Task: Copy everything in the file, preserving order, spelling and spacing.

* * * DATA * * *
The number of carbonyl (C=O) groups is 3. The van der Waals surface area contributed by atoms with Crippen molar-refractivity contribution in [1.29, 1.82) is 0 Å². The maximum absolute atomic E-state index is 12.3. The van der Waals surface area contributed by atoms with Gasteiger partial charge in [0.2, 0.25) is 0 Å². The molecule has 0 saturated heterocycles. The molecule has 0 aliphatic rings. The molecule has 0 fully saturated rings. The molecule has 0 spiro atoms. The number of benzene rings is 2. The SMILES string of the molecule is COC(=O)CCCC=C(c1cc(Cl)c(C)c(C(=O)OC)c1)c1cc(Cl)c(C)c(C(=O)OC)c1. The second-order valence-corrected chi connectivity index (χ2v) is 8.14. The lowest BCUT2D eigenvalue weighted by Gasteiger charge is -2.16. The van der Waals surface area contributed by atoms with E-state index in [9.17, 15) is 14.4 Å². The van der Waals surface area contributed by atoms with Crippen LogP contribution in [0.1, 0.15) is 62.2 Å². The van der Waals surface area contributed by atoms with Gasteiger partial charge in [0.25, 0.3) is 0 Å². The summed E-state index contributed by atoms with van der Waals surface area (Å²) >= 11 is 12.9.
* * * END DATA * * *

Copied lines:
The number of carbonyl (C=O) groups is 3. The van der Waals surface area contributed by atoms with Crippen molar-refractivity contribution in [1.29, 1.82) is 0 Å². The maximum absolute atomic E-state index is 12.3. The van der Waals surface area contributed by atoms with Gasteiger partial charge in [0.2, 0.25) is 0 Å². The molecule has 0 saturated heterocycles. The molecule has 0 aliphatic rings. The molecule has 0 fully saturated rings. The molecule has 0 spiro atoms. The number of benzene rings is 2. The SMILES string of the molecule is COC(=O)CCCC=C(c1cc(Cl)c(C)c(C(=O)OC)c1)c1cc(Cl)c(C)c(C(=O)OC)c1. The second-order valence-corrected chi connectivity index (χ2v) is 8.14. The lowest BCUT2D eigenvalue weighted by Gasteiger charge is -2.16. The van der Waals surface area contributed by atoms with E-state index in [9.17, 15) is 14.4 Å². The van der Waals surface area contributed by atoms with Crippen LogP contribution in [0.1, 0.15) is 62.2 Å². The van der Waals surface area contributed by atoms with Gasteiger partial charge in [0.25, 0.3) is 0 Å². The summed E-state index contributed by atoms with van der Waals surface area (Å²) >= 11 is 12.9.